Ever since President Nana Addo Dankwa Akufo-Addo made public the idea of building the National Cathedral, it has suffered flaks just as it has enjoyed some praise.
Some people are saying, for instance, that the project is a wasted priority and that the money to be spent on it should be saved for more pressing social development projects.
Probably, such projects include the provision of free food because some others are explicit that majority of the people are hungry and must be taken care of first.
Without doubt, the talk of a cathedral means the discussion of a religious enterprise, so some of the argument against it is religious.
For instance, in his article titled ‘To build or not to build: God at the mercy of politicians and the clergy’, published online on April 10, 2019, one Amarkine Amarteifio states that, “First of all, Africans do not have homeless Gods in dire need of housing.”
The over-riding thing about religion is faith or belief in an object of worship and so even those who claim to be atheists and as such stick to the assertion that there are gods are still expressing a certain belief.
Belief entails a lot of things beginning with the worldview of the individual.
Thus, those kicking against the building of the National Cathedral of Ghana by President Akufo-Addo are only trying to tell him to abandon his belief or faith in his object of worship, who is the Almighty God, the God believed in by both Christians and Muslims as One who blesses those who worship Him.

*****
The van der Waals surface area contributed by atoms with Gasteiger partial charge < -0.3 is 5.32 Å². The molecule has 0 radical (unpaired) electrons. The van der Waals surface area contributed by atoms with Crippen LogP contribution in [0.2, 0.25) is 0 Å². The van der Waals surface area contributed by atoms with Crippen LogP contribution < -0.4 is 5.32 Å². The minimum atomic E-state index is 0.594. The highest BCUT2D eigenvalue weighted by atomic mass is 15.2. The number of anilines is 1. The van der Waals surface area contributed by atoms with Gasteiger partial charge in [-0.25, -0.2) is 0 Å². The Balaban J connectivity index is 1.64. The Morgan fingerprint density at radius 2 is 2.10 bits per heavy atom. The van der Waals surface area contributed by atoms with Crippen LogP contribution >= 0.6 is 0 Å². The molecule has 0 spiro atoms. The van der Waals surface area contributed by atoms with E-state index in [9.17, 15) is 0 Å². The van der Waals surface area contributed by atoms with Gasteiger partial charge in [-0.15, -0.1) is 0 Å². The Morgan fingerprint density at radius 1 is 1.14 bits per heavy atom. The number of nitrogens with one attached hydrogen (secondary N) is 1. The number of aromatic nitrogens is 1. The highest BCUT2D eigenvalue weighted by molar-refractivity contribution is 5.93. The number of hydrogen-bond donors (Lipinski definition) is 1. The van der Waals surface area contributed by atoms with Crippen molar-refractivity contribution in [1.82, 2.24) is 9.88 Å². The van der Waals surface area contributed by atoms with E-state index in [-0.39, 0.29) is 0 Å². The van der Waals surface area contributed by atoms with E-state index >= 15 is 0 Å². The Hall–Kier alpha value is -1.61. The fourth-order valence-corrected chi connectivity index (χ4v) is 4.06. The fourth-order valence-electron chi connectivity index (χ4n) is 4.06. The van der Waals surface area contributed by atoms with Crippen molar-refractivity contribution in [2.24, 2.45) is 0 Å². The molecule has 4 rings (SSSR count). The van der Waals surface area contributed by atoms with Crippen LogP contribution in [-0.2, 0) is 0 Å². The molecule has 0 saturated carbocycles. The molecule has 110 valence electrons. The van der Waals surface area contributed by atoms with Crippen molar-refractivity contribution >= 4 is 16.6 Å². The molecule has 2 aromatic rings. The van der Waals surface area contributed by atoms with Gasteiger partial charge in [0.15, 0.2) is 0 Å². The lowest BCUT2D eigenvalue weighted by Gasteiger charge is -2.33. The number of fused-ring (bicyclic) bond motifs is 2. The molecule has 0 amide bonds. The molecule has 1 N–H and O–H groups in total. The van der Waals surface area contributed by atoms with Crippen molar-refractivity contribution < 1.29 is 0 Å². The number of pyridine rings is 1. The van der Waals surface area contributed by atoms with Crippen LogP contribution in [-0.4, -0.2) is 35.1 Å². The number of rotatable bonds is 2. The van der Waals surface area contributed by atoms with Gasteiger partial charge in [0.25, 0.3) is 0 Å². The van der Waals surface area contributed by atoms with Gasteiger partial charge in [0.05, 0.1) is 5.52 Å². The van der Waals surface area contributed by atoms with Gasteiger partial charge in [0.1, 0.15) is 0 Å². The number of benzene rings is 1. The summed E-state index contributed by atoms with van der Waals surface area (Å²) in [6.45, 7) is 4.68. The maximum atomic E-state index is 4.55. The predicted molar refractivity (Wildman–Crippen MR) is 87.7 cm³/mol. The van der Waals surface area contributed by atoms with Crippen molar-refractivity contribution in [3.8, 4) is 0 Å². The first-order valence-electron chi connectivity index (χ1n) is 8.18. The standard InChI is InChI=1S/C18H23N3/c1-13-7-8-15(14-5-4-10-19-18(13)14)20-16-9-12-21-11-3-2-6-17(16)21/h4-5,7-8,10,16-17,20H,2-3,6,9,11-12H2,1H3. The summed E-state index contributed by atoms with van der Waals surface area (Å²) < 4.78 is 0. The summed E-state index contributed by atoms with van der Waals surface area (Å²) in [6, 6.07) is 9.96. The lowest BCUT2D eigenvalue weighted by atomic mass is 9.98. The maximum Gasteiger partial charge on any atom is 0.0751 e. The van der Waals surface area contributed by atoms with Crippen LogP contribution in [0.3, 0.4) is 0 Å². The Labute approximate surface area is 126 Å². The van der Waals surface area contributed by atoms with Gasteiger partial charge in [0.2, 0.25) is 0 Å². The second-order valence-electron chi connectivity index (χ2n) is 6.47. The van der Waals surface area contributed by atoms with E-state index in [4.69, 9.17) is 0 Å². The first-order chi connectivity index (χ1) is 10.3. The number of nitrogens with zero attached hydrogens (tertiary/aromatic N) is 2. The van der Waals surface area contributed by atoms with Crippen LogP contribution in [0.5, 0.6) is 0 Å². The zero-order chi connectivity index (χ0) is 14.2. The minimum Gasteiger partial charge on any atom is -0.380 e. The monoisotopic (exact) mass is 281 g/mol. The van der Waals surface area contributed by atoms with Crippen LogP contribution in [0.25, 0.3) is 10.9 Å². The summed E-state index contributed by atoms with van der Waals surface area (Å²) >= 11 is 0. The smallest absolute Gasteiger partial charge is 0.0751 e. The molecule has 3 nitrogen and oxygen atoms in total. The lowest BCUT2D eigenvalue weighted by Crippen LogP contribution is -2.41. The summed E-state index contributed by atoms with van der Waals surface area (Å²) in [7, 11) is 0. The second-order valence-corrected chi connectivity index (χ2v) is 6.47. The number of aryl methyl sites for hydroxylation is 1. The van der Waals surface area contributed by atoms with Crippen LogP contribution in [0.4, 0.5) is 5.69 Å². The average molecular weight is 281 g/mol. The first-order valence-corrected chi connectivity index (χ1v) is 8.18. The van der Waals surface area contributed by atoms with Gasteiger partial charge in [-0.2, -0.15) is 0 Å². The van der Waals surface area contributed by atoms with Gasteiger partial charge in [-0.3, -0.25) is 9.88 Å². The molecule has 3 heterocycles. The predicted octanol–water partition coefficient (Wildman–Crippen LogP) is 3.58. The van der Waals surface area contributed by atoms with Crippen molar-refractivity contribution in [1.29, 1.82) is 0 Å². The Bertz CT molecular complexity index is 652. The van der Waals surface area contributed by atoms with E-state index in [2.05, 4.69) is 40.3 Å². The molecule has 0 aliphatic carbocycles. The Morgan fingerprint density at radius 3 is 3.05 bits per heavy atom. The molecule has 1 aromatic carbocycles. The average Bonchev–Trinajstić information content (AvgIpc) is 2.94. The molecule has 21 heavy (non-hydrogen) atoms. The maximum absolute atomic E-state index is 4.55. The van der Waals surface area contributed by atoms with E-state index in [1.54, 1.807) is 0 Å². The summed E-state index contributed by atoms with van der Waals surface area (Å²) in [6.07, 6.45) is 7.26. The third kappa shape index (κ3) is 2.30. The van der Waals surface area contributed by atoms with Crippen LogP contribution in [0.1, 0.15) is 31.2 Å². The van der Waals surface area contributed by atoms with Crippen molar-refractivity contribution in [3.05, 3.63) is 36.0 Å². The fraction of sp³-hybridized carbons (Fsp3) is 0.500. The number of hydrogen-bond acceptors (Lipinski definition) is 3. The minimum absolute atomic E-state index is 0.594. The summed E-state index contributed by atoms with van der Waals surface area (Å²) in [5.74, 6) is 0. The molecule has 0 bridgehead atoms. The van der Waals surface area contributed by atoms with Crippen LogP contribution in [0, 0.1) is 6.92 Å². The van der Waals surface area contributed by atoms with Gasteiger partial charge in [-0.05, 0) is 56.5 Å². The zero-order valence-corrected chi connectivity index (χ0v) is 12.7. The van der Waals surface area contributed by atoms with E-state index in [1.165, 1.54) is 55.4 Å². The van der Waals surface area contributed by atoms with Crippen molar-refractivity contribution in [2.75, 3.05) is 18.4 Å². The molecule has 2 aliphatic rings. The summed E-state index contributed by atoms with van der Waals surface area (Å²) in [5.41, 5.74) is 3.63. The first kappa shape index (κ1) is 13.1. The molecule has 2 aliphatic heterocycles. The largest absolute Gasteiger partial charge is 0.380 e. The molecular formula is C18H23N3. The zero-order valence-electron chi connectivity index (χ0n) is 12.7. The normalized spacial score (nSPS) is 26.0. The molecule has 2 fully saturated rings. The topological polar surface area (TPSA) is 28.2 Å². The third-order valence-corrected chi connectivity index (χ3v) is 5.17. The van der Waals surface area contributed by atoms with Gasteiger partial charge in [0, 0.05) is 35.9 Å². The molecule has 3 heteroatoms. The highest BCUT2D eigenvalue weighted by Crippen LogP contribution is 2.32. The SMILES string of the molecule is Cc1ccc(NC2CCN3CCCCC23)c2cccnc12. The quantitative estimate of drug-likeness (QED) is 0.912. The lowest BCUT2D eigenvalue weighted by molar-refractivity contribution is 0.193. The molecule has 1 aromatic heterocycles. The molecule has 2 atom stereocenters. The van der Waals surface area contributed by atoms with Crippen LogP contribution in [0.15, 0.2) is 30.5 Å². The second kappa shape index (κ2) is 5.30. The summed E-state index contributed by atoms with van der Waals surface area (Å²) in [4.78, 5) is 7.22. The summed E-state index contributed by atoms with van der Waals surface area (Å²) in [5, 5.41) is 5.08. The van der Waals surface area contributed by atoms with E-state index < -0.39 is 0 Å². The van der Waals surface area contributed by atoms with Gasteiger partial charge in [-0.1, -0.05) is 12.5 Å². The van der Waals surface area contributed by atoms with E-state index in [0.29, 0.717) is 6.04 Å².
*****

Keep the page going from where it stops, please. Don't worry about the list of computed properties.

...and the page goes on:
President Akufo-Addo says the project is in fulfilment of a promise he made to God before winning the 2016 presidential election.
That promise was a vow and the President’s effort to, at least, get the structure raised from the ground tells his understanding of a vow and the repercussion of the failure to fulfil it.
For instance, Ecclesiastes 5:4-5 tell Christians like President Akufo-Addo to avoid vows but once they make them, they should pay them because God has no pleasure in those who break their vows.
Once you break your vow to God, you miss His blessings.
If you want to be intellectual about such spiritual matters as oaths or vows, you would slight them but it means a lot to President Akufo-Addo and those who think like him.
Initially, the plan was to complete the cathedral and get it officially opened on March 6, 2024 but with President considering the present economic conditions and setting no time and also suggesting that “the cost should be largely borne by the Christian community, with the state providing the land and initial funding to get the project off the ground”, the arguments must stop.
Ghana is not the first country to build a national cathedral.
Countries like the US, Italy, France and Cote d’Ivoire managed to build their Basilicas not because each of their citizens was well-to-do.
The most important thing is to consider its benefits such as a national monument, a place to gather for national events, a tourist attraction and a source of employment.
The arguments therefore should rather rally support to build the edifice, with all the proposed facilities, to realise those benefits.Read Full Story